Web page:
What do you guys think about the whole Easter basket thing? Did your parents make them for you and/or, if you’re a parent, do you make them for your kids? Why or why not?

Happy Resurrection Sunday, ya’ll :)

Friday, April 18, 2014

Disney's "Frozen": 3 Reasons Why it Resonates with Us


Recently, it seems like 1 out of every 10 posts on Facebook are about the Disney movie “Frozen”.

There’s toddlers and their mothers singing renditions of “Let it Go” or Jimmy Fallon and Idina Menzel singing the song with classroom instruments. There are all sorts of personality quizzes to see which “Frozen” character you are (One quiz said I was “Pabbie”, the Troll King. So I took another one. I’m Elsa.) Or, there’s people who are just now seeing the movie who are saying something along the lines of “it just didn’t quite live up to the hype” (I’m not sure what movie could live up to all of the “hype” that Frozen has received!)

Despite your reaction to the movie, whether you think it lived up to the hype or not, I think it’s safe to say that there’s something about the movie that resonates with each of us for the following reasons:

1. The sibling-connection: Most of us growing up in the U.S. are not “only” children. We have siblings. And that means we fight with our siblings. We get annoyed with them. We have a hard time sharing. We have snowball fights. And sometimes, we isolate them.

My brothers and me: Daniel (on the left) and Joey (on the right).
This is after I got engaged :)

Although the older sister in the movie, Elsa, was not exactly the sweet, darling older sister she should have been, I can relate with her. Now, I think I have a great relationship with my brothers. They are two of my very best friends in the entire world. I LOVE being around them. But it wasn’t always that way. I remember when I was a teenager and my middle brother Joey was a preteen, he always wanted to hang out with my friends and me. It annoyed me. I tried to leave him out. Sometimes I was downright mean to him when he was just trying to be included. And now, more than ten years later, I still feel terrible about it! I wish that I had just let him watch that movie with us or sit on our trampoline and talk with us (I’m not really sure why we always sat on the trampoline…it was just the thing we did.)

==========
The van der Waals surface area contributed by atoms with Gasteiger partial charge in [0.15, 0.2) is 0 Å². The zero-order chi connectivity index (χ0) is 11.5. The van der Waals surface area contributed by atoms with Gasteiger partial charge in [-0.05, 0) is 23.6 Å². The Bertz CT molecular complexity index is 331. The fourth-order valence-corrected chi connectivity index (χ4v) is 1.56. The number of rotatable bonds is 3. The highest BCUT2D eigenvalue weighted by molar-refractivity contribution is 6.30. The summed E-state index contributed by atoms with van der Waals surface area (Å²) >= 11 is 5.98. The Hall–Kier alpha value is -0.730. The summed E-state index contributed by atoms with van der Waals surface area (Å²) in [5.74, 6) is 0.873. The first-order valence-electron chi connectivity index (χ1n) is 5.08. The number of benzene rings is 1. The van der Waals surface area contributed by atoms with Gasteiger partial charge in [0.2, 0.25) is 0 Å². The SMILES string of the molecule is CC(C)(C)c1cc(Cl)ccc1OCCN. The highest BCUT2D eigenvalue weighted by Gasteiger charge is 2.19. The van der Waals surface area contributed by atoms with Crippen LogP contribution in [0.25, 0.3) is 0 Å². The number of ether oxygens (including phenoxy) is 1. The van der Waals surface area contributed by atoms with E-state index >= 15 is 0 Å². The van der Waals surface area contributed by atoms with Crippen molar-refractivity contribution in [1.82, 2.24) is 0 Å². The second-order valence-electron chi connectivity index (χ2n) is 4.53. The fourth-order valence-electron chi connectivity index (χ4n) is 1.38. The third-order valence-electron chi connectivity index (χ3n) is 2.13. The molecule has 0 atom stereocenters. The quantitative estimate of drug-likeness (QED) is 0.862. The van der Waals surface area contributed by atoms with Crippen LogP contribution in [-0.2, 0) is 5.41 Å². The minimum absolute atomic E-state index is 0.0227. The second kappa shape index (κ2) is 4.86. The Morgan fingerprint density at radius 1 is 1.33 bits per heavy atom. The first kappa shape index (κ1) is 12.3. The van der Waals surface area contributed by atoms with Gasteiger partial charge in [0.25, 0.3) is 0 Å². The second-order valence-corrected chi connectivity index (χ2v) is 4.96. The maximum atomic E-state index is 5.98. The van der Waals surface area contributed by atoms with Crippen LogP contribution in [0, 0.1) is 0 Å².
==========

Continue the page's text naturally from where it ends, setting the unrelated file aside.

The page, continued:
But here’s the bottom line: I relate with the struggling Elsa. And probably, Joey relates with the shut-out Anna. So we rejoice when, at the end of the movie (spoiler alert!) Anna sacrifices herself for Elsa, who does not deserve it. But Anna loves Elsa, and deep-down, Elsa loves Anna. And sometimes that sibling love is just as strong as the bonds of true love (because it IS true love!) It’s beautiful.

2. It makes fun of “love at first sight.” Which is a relief. Because our generation grew up believing wholeheartedly in nothing BUT love at first sight. Which is Disney’s fault. Mostly.